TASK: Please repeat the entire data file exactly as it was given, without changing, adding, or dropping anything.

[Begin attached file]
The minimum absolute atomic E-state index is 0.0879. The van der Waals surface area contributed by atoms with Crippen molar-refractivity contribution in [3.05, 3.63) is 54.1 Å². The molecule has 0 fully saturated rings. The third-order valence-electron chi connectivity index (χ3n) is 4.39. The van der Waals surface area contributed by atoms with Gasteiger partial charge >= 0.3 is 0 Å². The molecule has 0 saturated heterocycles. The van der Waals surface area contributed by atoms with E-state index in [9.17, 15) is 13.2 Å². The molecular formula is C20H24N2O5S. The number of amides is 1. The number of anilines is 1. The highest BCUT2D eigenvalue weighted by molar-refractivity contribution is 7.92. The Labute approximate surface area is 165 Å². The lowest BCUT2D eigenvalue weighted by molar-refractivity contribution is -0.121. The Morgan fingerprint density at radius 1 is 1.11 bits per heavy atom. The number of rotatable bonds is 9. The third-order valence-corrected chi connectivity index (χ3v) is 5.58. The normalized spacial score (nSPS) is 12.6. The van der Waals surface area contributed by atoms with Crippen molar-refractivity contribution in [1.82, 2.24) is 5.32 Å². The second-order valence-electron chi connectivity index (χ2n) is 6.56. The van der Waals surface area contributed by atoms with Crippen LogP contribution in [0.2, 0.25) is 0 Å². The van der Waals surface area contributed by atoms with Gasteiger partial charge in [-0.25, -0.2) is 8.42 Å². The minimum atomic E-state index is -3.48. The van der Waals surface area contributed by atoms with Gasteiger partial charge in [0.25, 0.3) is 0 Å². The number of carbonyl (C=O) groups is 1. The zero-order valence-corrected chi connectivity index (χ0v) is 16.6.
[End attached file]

The minimum absolute atomic E-state index is 0.0879. The van der Waals surface area contributed by atoms with Crippen molar-refractivity contribution in [3.05, 3.63) is 54.1 Å². The molecule has 0 fully saturated rings. The third-order valence-electron chi connectivity index (χ3n) is 4.39. The van der Waals surface area contributed by atoms with Gasteiger partial charge >= 0.3 is 0 Å². The molecule has 0 saturated heterocycles. The van der Waals surface area contributed by atoms with E-state index in [9.17, 15) is 13.2 Å². The molecular formula is C20H24N2O5S. The number of amides is 1. The number of anilines is 1. The highest BCUT2D eigenvalue weighted by molar-refractivity contribution is 7.92. The Labute approximate surface area is 165 Å². The lowest BCUT2D eigenvalue weighted by molar-refractivity contribution is -0.121. The Morgan fingerprint density at radius 1 is 1.11 bits per heavy atom. The number of rotatable bonds is 9. The third-order valence-corrected chi connectivity index (χ3v) is 5.58. The normalized spacial score (nSPS) is 12.6. The van der Waals surface area contributed by atoms with Crippen molar-refractivity contribution in [1.82, 2.24) is 5.32 Å². The second-order valence-electron chi connectivity index (χ2n) is 6.56. The van der Waals surface area contributed by atoms with Crippen LogP contribution in [0.2, 0.25) is 0 Å². The van der Waals surface area contributed by atoms with Gasteiger partial charge in [-0.25, -0.2) is 8.42 Å². The minimum atomic E-state index is -3.48. The van der Waals surface area contributed by atoms with Gasteiger partial charge in [0.25, 0.3) is 0 Å². The number of carbonyl (C=O) groups is 1. The zero-order valence-corrected chi connectivity index (χ0v) is 16.6.